If I have too many ideas from one illustration, I know I’ll have to bring that character back somehow. I started writing down their backstories and personality traits on what I call a character chart: What is their eye color? Hair color? Personality type? That has helped a lot with keeping the characters consistent and distinct. And coming back with more original characters is something I enjoy doing now as a digital artist. I want to do more comics or eventually an animated TV series.
You draw inspiration from cartoons. What are your favorites—TV shows or cartoon comics?
My favorite cartoon show—hands down—will always be Spongebob. The designs and characters are so different and so distinguished that when you see just a silhouette of one, you know who it is. I also love the writing—it doesn’t matter if you’re a kid or an adult; it will still be funny.
As far as aesthetics go, I would have to say The Powerpuff Girls and the new Scooby-Doo! Mystery Incorporated. I love the style of both of those—particularly, the character designs and backgrounds. Also, for anime I love Naruto and One Piece.
What inspired you to create your digital comic series, “Nocturnal”? Why choose comics as the medium?
The idea really came from when I was visiting my mom in my hometown. She was in the process of moving houses, and I found all of my sketchbooks from when I was ten or eleven. I spent the day looking through them, and I remembered that I used to write comic stories, love stories, people getting together, or a forbidden love—I was super big into love stories. Later, I ended up hanging out with my friends, and when I was heading back home after midnight, I literally saw a Black cat and a White rabbit in the middle of the street like they were having a conversation telepathically. You don’t usually see cats and rabbits just roaming around together. And that was what started “Nocturnal.” As soon as I got back to New York, I started writing.
Your art puts a spin on fantastical characters, including Sailor Moon, Alice in Wonderland, cyclops, fairies, witches, vampires, etc.—characters that are historically represented by non-Black characters. Why is it important for you to portray Black people as these characters in art?
I’m huge on fantasy and science fiction, and I don’t see a sizable amount of Black characters, or they’re never the main characters in those stories, and that’s something I believe is important to see. I also feel like there are so many other stories to tell because we also read literature, we also have dreams, fantasies, and imaginations. People have their painful histories, and we should learn our stories, grow, and embrace them, but I had to understand by witnessing these stories and through my own experience, there was the need to break through generational barriers by representing how I see myself and others through my characters.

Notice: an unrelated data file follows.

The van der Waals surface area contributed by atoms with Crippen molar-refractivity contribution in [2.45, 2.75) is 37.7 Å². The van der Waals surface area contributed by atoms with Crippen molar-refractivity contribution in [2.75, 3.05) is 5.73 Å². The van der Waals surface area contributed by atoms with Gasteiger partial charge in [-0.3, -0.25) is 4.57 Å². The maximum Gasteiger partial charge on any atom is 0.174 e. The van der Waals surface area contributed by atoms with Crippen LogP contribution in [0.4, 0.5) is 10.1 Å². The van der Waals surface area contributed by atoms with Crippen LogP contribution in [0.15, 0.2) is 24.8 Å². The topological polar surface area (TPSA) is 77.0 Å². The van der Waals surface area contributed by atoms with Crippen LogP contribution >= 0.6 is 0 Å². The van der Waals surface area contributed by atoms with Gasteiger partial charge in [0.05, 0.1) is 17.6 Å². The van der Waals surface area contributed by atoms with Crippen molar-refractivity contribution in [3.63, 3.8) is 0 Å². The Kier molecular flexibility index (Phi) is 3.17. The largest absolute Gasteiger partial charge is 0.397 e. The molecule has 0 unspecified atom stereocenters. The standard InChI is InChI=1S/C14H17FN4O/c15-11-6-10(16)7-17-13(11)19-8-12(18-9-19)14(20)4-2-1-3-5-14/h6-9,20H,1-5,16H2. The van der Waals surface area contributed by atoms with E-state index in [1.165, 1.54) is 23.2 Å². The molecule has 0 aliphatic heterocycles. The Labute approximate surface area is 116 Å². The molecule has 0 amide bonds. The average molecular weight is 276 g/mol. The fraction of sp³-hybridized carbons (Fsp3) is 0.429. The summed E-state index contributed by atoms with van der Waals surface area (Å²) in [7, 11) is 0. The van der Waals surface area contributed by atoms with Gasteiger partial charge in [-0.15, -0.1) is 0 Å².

I just want to see more positive stories about Black people. Stories where they’re not in it because they’re Black; they’re just in it.
Any projects that you are excited about this year?
There are a few projects in the works. As far as “Nocturnal” goes, it started off as a comic first… But I eventually want to start doing animation. Even if I’m not literally making the characters move, I definitely want to world-build… You might see my art go from character-based illustrations to more background world building illustrations. I’m starting small by drawing things like my characters’ bedrooms. But I eventually want to get into world-building because when you think about your favorite movies and shows, the world around the character is a character in itself.
I’ve been doing a lot of research with my reps on how to start an NFT. My sister asked me to draw something for her. She turned it into an NFT, and it blew up. But I’ll do more research. Instead of doing single NFTs, I’m thinking about doing a series of NFTs…
Lastly, what advice would you give to fellow young artists like yourself who are finding their footing in the art space?
Even if you hate it, even if you think it’s not the best, keep it. Don’t delete, don’t throw away anything because you might eventually come back to it. If I would’ve thrown out those sketchbooks that I had as a kid, “Nocturnal” never would have been a thing.
And also, perfect practice makes perfect. I don’t believe in talent; I believe in skill, practice and hard work. I would not be where I’m at as an artist if I didn’t practice all those years drawing. Learn the basics and practice them. Do your research, find your style and make sure you’re making it your own. Try to stay positive—not everything is going to be perfect. And don’t be afraid to share your work because you never know who’s out there. And you can inspire.
Shop Aleea’s work below and check out their Society6 shop for more.